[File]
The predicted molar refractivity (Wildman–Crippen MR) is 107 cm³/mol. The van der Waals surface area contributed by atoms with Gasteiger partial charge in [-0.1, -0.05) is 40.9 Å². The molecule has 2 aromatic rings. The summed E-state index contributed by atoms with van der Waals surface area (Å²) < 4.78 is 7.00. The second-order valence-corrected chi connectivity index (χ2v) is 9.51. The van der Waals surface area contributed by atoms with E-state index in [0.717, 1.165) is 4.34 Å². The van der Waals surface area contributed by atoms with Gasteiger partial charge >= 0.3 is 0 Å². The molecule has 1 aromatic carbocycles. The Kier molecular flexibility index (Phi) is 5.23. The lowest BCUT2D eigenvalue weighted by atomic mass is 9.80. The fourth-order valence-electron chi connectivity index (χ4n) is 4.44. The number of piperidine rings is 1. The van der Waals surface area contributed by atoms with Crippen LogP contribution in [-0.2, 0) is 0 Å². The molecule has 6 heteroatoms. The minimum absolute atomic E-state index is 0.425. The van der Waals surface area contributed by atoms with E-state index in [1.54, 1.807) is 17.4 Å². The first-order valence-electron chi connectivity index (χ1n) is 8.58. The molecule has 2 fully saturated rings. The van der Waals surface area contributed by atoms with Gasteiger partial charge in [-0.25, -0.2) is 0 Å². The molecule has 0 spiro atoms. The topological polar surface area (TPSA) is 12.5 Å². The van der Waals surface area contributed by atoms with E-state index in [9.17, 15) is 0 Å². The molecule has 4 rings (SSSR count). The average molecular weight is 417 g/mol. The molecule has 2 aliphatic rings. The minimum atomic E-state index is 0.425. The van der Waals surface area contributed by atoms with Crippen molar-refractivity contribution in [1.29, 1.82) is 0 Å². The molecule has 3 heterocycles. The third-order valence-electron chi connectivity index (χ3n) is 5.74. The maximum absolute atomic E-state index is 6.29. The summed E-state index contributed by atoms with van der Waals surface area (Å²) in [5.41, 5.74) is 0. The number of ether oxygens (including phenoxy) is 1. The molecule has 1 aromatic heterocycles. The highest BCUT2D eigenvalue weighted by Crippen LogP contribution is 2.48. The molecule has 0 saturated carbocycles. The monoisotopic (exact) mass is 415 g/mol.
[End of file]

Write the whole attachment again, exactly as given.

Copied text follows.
The predicted molar refractivity (Wildman–Crippen MR) is 107 cm³/mol. The van der Waals surface area contributed by atoms with Gasteiger partial charge in [-0.1, -0.05) is 40.9 Å². The molecule has 2 aromatic rings. The summed E-state index contributed by atoms with van der Waals surface area (Å²) < 4.78 is 7.00. The second-order valence-corrected chi connectivity index (χ2v) is 9.51. The van der Waals surface area contributed by atoms with E-state index in [0.717, 1.165) is 4.34 Å². The van der Waals surface area contributed by atoms with Gasteiger partial charge >= 0.3 is 0 Å². The molecule has 1 aromatic carbocycles. The Kier molecular flexibility index (Phi) is 5.23. The lowest BCUT2D eigenvalue weighted by atomic mass is 9.80. The fourth-order valence-electron chi connectivity index (χ4n) is 4.44. The number of piperidine rings is 1. The van der Waals surface area contributed by atoms with Crippen LogP contribution in [-0.2, 0) is 0 Å². The molecule has 6 heteroatoms. The minimum absolute atomic E-state index is 0.425. The van der Waals surface area contributed by atoms with E-state index in [1.54, 1.807) is 17.4 Å². The first-order valence-electron chi connectivity index (χ1n) is 8.58. The molecule has 2 fully saturated rings. The van der Waals surface area contributed by atoms with Gasteiger partial charge in [-0.25, -0.2) is 0 Å². The molecule has 0 spiro atoms. The topological polar surface area (TPSA) is 12.5 Å². The van der Waals surface area contributed by atoms with E-state index in [9.17, 15) is 0 Å². The molecule has 4 rings (SSSR count). The average molecular weight is 417 g/mol. The molecule has 2 aliphatic rings. The minimum atomic E-state index is 0.425. The van der Waals surface area contributed by atoms with Crippen molar-refractivity contribution in [1.29, 1.82) is 0 Å². The molecule has 3 heterocycles. The third-order valence-electron chi connectivity index (χ3n) is 5.74. The maximum absolute atomic E-state index is 6.29. The summed E-state index contributed by atoms with van der Waals surface area (Å²) in [5.41, 5.74) is 0. The number of ether oxygens (including phenoxy) is 1. The molecule has 1 aromatic heterocycles. The highest BCUT2D eigenvalue weighted by Crippen LogP contribution is 2.48. The molecule has 0 saturated carbocycles. The monoisotopic (exact) mass is 415 g/mol.